As close as you can get to Tibet without a separate visa, Meili snow mountains feels like a piece of the heavens. Though we traveled three days deep into Deqin to get here, Meili’s beauty is so accessible it felt too good to be true. Mountains like this usually don’t come without porters and oxygen tanks and they definitely don’t come with luxury hotels at their base… unless they are Songtsam Meili. Sitting at 12,000 feet in a rural Tibetan village, the hotel (that dot in the valley above) faces the virgin Meili mountain range, slashing through the sky at heights as high as 22,110 feet. Our time at Songtsam Meili let us into the remote world of Tibetan life and snow-capped beauty that no other hotel could.
The roads seemed to twist into knots all the way from great Buddhist monastery town of Benzilan to the five-family village of Gujiunong. Curving around towering mountains and waiting to see what beauty was around the bend added to the excitement.
On the small road leading up to the hotel, we passed the neighboring Tibetan farmhouses, trimmed in a rainbow of color. With huge racks of drying wheat and yaks milling about the yard, each home looked storybook charming.
Built with local stones and inspiration from the Tibetan dwellings, the hotel blended beautifully into the surroundings. From the cliff-side location, huge patios, and bounty of windows, the Songtsam Meili was built to let the brilliance of the mountains shrine through.
Not wanting to waste a moment of daylight, we dropped off our bags and we quickly went back out to explore the neighborhood. We didn’t have to walk far before a farmer and father of one of the Meili staff invited us over. He was milking his dzo, a cattle-yak hybrid, and before you know it Mike was too.
After tending to the animals, we were invited inside for a pot of yak butter tea and traditional flatbread. Unlike any house we’d ever been in, the ground floor was actually the barn for the animals and the second a huge open kitchen and simple living space. Watching the lady of the house cook in her wood-powered kitchen, lined with copper pots and hand-thrown ceramics, felt like a window into another world.
We made it back to our luxurious room just before sunset and it took our breath away. The sky was getting dark but the snowy peaks stood brightly on the horizon. With two walls of windows, the peaks felt like they were inside with us.
The dining room was aglow with candles and the fire burners of Tibetan hot pot. These bronze cauldrons bring a delicious broth to a boil then couples cook their own vegetables and meat at the table. Not only was it scrumptious to eat, it was such fun to make!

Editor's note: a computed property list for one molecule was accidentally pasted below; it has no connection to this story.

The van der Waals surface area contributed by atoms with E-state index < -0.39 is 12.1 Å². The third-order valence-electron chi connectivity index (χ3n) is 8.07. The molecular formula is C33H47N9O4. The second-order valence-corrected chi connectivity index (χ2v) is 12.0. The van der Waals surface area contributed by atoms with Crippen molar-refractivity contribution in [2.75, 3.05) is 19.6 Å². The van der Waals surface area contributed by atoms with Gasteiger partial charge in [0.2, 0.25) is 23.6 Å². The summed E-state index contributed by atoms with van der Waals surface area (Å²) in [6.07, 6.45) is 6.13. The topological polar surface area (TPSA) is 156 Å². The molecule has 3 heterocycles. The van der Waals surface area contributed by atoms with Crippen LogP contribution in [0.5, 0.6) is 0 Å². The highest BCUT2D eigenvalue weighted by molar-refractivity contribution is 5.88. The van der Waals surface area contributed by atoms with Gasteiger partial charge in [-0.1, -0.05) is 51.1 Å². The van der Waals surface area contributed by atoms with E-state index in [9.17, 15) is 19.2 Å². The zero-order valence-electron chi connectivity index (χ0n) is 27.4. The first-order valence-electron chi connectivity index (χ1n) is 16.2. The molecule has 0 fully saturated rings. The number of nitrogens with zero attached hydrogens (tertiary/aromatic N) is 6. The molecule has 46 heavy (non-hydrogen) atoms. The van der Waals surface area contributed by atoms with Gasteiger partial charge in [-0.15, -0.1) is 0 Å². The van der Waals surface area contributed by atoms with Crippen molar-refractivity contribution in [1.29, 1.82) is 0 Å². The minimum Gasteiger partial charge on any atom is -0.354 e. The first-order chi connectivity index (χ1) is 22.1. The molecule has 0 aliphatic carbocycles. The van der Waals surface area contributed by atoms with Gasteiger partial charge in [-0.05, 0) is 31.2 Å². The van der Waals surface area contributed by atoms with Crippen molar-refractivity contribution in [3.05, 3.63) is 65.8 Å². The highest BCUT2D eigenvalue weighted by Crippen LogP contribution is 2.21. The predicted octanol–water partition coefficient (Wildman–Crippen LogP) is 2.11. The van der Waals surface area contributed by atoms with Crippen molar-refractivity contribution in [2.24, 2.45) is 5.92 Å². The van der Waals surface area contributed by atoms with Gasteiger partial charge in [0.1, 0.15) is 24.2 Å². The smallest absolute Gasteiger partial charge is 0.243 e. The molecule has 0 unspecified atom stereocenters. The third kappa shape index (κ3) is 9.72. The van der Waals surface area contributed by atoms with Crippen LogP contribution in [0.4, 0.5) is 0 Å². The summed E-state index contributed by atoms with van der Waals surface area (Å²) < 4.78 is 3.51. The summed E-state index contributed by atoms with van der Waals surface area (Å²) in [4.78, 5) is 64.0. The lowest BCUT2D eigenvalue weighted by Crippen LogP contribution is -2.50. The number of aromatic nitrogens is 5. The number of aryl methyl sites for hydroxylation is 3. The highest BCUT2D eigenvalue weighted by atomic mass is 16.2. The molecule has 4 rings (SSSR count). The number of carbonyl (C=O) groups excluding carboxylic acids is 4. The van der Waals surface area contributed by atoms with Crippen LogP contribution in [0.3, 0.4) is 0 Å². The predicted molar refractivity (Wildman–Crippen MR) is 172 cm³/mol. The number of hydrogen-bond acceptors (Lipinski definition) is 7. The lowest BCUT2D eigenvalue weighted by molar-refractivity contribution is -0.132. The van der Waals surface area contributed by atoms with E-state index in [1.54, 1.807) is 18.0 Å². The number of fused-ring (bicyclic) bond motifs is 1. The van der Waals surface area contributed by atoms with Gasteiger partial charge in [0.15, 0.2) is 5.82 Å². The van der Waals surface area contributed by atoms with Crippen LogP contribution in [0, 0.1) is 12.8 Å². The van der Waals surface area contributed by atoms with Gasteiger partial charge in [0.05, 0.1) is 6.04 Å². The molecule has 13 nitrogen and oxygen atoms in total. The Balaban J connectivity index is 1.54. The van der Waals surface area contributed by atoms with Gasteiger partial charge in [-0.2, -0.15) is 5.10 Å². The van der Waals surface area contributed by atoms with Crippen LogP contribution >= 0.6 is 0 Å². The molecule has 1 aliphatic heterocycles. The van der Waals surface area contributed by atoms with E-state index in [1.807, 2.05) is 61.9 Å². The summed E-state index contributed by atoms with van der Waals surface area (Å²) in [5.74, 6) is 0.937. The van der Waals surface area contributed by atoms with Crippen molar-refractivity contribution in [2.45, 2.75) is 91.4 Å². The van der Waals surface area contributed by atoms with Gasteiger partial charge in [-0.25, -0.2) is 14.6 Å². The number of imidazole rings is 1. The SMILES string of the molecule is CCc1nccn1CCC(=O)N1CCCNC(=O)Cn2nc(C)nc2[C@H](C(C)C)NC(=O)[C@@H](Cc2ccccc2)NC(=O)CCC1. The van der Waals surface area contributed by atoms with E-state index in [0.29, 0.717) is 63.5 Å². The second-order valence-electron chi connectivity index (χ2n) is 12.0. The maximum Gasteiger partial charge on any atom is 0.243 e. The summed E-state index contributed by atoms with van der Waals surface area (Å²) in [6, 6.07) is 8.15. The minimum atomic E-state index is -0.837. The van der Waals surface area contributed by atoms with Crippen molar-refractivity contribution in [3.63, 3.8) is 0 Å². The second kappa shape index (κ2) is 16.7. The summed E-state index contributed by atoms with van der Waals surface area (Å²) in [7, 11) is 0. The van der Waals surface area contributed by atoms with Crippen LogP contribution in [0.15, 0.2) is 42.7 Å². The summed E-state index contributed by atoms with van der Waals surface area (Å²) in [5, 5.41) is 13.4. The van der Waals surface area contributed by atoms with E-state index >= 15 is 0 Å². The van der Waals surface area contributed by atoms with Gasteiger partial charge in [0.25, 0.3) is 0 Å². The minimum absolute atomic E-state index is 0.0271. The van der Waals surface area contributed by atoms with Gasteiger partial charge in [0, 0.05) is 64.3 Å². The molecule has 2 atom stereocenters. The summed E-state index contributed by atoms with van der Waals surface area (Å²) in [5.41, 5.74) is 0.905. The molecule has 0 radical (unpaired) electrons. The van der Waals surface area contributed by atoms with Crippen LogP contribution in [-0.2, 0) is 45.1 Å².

None of the mountains in the Meili range have ever been summited do to their sheer verticality and holy status…so we opted to hike the foothills. Views to the snowy mountains were bound to be incredible but the colors and textures of the trail impressed us just as much. Traces of landslides from the rocky peaks cut through the red and yellow shrubs of fall keeping us in awe and on our toes.
In Tibetan Buddhism it seems that the hardest-to-reach cliffs with the most jaw-dropping views are the best places for worship. At the top of the one of our steepest climbs we stumbled upon this stupa in a tangled mess of prayer flags whipping in the breeze from the snowy pass.
We made it to the top for lunch at this old farmers cabin and soaked up the pure peace of this place.
The next morning we were exhausted from our 25-kilometer hike and decided to take in the mountain from the comforts of our window seat. (We’ve hiked for hours to get to great views during our trip but for this one we just had to roll out of bed.)
Before driving back to Shangri-la, we motivated to leave the glorious Songtsam Meili to check out the nearby (and only) town of Dechin. You know you’re getting close when white stupas line the road over the valley.
Between the Tibetan culture and the 20,000 foot mountains, Songtsam Meili was quite possibly our favorite hotel during our five-weeks in China. It’s as far-flung as it gets but for a setting this romantic, it’s worth the winding road to get there.
Anne and Mike Howard are creators of the around-the-world honeymoon blog HoneyTrek.com and Long Term Travel Coaches for anyone looking to travel the world safely, affordably and off the beaten path. You can follow @HoneyTrek on Facebook, Instagram, and Twitter.
Mike and Anne Howard left on their honeymoon in 2012 and have been traveling the world ever since. HoneyTrek.com chronicles their adventures across 7 continents, 44 countries, and counting! Their writing, photography, and the story of the “World’s Longest Honeymoon” can also be found on Condé Nast Traveler, BBC Travel, The Knot, Los Angeles Times, CBS, and dozens of other international publications. Connect with @HoneyTrek on Facebook, Instagram, and Twitter.